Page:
Subject: File Number S7-09-09 Custody Rule Changes

July 1, 2009

Dear SEC Staff:

I am an FPA member and operate a firm that is a SEC registered RIA.

I have read the proposed rule changes to accounts the SEC considers discretionary and I am opposed to the requirement of surprise audits. I am concerned that the SEC considers advisors who have client permission to take advisory fees from the accounts as being discretionary and having custody. I believe the SEC is responding (or over-reacting) to cases like the Madof scandal in which there was not an independent custodian and independent reporting of asset values. For advisors who use independent custodians, such a rule would represent a significant burden and is an over-extension of the SEC's powers and authority that would gain nothing.

I would prefer to see rules passed and applied in situations where client funds are actually at risk. Such instances would be when there is not an independent custodian or the advisor had full discretion over client accounts. In those cases, an audit may be of some assistance in assuring that no fraud was occuring.

This requirement of an independent audit would place a tremendous hardship on small firms like mine. The estimated cost of an audit would hurt our ability to operate profitable without passing on the costs to our clients, who frankly are not at risk and would do not gain a material benefit from the audit or the rule. I understand the SEC and FINRA desire to be seen as aggressively cleaning up problems in the securities indursty and restoring the public trust, but this over-reaction appears to be more for plublicity and would do more harm than good.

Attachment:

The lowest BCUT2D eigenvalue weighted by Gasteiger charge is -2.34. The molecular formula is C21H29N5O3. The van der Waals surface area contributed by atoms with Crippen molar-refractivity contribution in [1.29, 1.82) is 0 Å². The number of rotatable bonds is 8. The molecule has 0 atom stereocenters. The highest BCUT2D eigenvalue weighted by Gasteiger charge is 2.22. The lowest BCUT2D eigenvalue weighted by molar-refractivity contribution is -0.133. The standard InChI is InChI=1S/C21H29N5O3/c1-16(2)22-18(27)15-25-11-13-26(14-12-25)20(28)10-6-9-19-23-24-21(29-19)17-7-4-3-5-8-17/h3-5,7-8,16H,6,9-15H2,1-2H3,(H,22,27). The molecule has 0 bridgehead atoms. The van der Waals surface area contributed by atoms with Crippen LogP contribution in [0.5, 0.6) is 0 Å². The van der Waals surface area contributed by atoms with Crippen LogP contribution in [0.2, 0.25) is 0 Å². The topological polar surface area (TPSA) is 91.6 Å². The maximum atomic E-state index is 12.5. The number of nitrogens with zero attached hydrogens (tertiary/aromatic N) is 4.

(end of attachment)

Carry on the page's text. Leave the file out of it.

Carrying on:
I would strongly encourage you to re-consider this proposed rule and instead, promote additional funding for the SEC to beef up the audit and enforcement staff so that they can provide the real protections that are needed - and can apply the appropriate level of supervision in cases where it is mandated.

I apprecite the opportunity to make my comments regarding this proposal and ask that you strongly consider modifying it such that the enforcement is fucused on cases that require the attention.

Michael J. Fischer CFP, AIF
Sequoia Financial Advisors, Inc.